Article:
But cheer up. Cheese and breadcrumbs is one of those things that a lot of is as easy to make as a little. Once you’ve made the cheese and breadcrumbs, you have a staple ingredient for a whole slew of Italian dishes such as veal, chicken or eggplant Parmigiana, and meatballs.

I think the proper name for the cheese and breadcrumbs is modiga, but my dad always called it, simply, cheese and breadcrumbs. I never heard him or his mom call it modiga. For best results, make it a few days, or even a week, ahead of time.

Dad’s cheese and breadcrumbs

Ingredients

  • 4 large artichokes (about the size of a softball) or 6 smaller artichokes
  • 3 15-oz cans of plain Italian bread crumbs. Be sure to use plain breadcrumbs, not Italian-style (see Notes).
  • 3 pounds grated Romano cheese (see Notes) (You could buy a wheel of Romano and grate it yourself, if you feel industrious.)
  • 1 bunch fresh Italian parsley (flat leaves) Take the leaves off the stems. (“Regular” parsley is OK if you can’t find Italian. Don’t use dried parsley unless you just can’t find fresh. If you must use dried, use about 3 handfuls.)
  • 1 handful fresh mint (2 handfuls for dried mint.)
  • 2 handfuls fresh sweet basil leaves (basilico – we pronounce it “bosley-go”) (3 handfuls for dried basil, but try to avoid it.)
  • 4 heads garlic (Heads, not cloves!)
  • Salt to taste, about 1 handful

Equipment

  • Large mixing bowl
  • Small mixing bowl
  • Large enamel, crockery or Pyrex baking dish with a lid

Make it

  • Separately, chop the garlic, mint, basil and parsley fine, but not too fine. Add to bowl.
  • Add 3 cans breadcrumbs to bowl.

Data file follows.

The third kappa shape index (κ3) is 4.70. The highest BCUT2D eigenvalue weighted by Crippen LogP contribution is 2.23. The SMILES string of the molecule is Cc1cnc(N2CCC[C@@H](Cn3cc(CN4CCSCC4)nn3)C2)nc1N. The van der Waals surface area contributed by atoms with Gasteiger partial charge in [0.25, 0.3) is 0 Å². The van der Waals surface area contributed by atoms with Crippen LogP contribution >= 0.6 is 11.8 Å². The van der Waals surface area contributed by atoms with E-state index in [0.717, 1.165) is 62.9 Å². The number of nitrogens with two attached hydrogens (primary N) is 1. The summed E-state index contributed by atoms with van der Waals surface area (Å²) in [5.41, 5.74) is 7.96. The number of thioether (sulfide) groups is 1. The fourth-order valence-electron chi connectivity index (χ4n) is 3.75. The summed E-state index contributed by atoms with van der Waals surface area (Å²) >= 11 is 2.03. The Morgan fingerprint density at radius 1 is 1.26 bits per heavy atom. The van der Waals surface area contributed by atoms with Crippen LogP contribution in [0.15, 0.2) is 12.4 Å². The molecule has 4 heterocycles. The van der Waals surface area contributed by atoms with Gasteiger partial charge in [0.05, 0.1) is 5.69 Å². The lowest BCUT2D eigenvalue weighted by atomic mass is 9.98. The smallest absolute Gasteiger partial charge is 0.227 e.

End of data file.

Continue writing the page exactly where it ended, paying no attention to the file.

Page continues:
• Fill an empty breadcrumb can with grated Romano. Add to bowl.
  • Thoroughly mix ingredients.
  • Taste test for salt, add more if needed.

You can use this the same day, but for best results make one or two days ahead of time. One week is even better. Keeps indefinitely in the freezer.

Notes
We always used Progresso or Roma Bakery breadcrumbs. Others will work too, I suppose. Whatever brand you get, use plain breadcrumbs. Do not use the kind marked Italian-style that have the cheese, etc., already in them!

Although the recipe requires 1 full breadcrumb can of Romano cheese, get at least 3 pounds of Romano. You’ll need some additional plain cheese (and you can use the rest for other things). Kraft cheese is not acceptable for this recipe.

Now you have cheese and breadcrumbs. Let’s make the artichokes.

Prepare the artichokes

Trim stem and leaves
Cutting the stemYou must trim the artichokes. Cut off the stem, if any, flush with the bottom of the artichoke, and trim any leaves from them. Also cut off the rough part where the stem was cut from the plant. Save the stems; they taste as good as the heart.

The next step requires a very sharp knife, as the leaves are tough. I’ve seen this done with scissors but a good knife is better. You’re cooking, not cutting out doilies.